Screen Shot 2015-01-22 at 5.24.12 PMHow can you tell whether you’re a genuine believer or a false professor? One of the best books describing the true nature of conversion is The Christian’s Great Interest by William Guthrie. The great Puritan theologian, John Owen, highly commended it and wrote, “The author [of The Christian’s Great Interest] I take to have been one of the greatest divines that ever wrote; it is my Vade-mecum [that is, “handbook”], and I carry it and the Sedan New Testament, still about with me. I have written several folios, but there is more divinity in it than in them all.”

    Consider what William Guthrie says in chapter 5 of his book about the differences between the true Christian and the hypocrite. Here are some ways in which the hypocrite may be like the Christian. (more…)

  • Answering Some Objections to Sabbath Day Observance

    by Tom Hicks on November 19, 2014

    SabbathIn a previous post, I briefly sketched the Bible’s doctrine of the Sabbath day. Like nearly every doctrine of the Christian faith, the doctrine of the Sabbath is controversial among some Christians today. In this post, I’ll try to answer some of the most common objections to Sabbath observance.

    1. New Testament Passages. Those who say Christians are not obligated to observe the Sabbath day often point to four key New Testament passages to make their case: Romans 14:1-9, Galatians 4:10, Colossians 2:16, and Hebrews 4:3-10. Let’s consider these one at a time. (more…)

  • What God Requires of the Church: Sabbath Day Observance

    by Tom Hicks on November 7, 2014

    SabbathIn previous installments of this series, we’ve been considering “what God requires of the church.”  Here’s the series so far, in case you missed any of it:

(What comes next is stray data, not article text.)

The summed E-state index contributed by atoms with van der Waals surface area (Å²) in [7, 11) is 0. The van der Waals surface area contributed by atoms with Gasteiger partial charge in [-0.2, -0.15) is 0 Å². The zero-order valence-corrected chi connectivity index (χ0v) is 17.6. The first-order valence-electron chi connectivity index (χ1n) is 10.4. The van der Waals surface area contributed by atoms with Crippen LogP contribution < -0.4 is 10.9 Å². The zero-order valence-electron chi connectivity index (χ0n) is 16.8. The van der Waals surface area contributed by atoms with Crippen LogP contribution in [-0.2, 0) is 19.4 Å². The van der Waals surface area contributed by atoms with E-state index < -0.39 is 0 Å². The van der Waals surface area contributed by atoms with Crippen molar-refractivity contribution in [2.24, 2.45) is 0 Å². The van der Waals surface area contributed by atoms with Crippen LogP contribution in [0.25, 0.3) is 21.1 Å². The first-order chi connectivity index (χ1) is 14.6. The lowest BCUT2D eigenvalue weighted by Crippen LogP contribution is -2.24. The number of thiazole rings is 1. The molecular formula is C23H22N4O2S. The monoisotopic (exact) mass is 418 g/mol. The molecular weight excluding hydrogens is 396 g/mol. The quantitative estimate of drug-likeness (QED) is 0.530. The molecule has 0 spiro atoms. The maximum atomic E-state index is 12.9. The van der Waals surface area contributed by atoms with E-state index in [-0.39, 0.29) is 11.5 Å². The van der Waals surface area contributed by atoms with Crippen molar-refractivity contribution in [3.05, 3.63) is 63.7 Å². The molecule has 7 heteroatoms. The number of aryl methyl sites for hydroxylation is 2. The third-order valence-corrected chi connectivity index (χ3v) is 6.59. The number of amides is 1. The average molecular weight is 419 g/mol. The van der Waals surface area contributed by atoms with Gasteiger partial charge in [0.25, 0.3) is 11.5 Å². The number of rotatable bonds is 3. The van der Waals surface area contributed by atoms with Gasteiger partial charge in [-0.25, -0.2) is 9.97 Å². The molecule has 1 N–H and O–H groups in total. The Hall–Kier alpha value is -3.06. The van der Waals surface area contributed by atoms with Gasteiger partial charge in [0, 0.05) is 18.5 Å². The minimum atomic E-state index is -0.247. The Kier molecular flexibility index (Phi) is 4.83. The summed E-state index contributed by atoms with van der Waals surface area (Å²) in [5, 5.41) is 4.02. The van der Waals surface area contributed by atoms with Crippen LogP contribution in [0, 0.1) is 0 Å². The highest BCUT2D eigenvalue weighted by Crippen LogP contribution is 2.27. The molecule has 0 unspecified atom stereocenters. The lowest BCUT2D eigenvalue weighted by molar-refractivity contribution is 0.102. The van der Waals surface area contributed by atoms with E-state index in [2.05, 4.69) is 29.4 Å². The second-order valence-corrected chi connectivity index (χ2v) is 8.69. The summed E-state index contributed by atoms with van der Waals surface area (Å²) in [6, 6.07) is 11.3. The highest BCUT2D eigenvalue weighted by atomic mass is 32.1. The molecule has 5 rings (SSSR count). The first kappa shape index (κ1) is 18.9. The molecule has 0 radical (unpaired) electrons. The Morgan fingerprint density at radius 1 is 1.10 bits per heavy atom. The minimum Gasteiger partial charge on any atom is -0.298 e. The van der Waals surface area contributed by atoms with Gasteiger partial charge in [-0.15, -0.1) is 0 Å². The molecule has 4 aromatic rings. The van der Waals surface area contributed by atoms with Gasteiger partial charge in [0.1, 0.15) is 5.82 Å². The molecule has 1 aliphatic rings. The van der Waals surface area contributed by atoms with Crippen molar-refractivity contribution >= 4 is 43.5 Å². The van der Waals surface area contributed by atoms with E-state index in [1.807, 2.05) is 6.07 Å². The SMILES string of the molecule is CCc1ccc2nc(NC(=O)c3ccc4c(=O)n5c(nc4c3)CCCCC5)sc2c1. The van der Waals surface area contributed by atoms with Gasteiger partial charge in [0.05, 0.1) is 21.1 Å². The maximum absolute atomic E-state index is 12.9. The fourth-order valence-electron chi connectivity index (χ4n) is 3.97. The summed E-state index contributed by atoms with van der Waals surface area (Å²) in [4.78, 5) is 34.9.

1. Individualism vs. Christ
    2. The Ordinary Means of Grace
    3. Participation
    4. Evangelism and Missions

    In this post, we’ll examine what the Bible teaches us about the time of public worship. We know that the Bible teaches us Who the assembled church should worship (in the first and second commandments), and it teaches us how to worship Him (in the second and third commands). But few people understand that it also teaches the assembled church when to gather for worship (in the fourth commandment). If we lose the doctrine of the Sabbath, the fourth of the Ten Commandments, then we also lose the time to receive God’s ordinary means of grace and to obey all God has commanded us to do as a church. Our church’s confession of faith, The New Hampshire Confession of 1833, plainly teaches that the Sabbath is a perpetual and binding command for local churches under the New Covenant. Our church has corporately confessed this confession. All of the pastors and deacons agree that its teachings are biblical, and all members must agree to be taught in accordance with it. It says:

    Chapter 15, Of the Christian Sabbath

    We believe that the first day of the week is the Lord’s Day, or Christian Sabbath; and is to be kept sacred to religious purposes, by abstaining from all secular labor and sinful recreations; by the devout observance of all the means of grace, both private and public; and by preparation for that rest that remaineth for the people of God.

    (more…)

  • Orthodox Presbyterianism vs the “Federal Vision”

    by Tom Hicks on October 10, 2014

    BookI’m writing the following piece because the so-called “Federal Vision” is of interest to some among us for various reasons. What follows is a descriptive account of some of the differences between the the most consistent expressions of the Federal Vision and orthodox Presbyterianism. I’ve chosen not to name the theologians I have in mind in this short post, though I plan to interact with one of them in the future. I haven’t provided documentation for the differences listed here, though they have been confirmed as accurate by two men who hold this system, even if they wouldn’t have chosen to use all the words I have used. I have not attempted a Scriptural rebuttal here, though the final section does provide a short critique. (more…)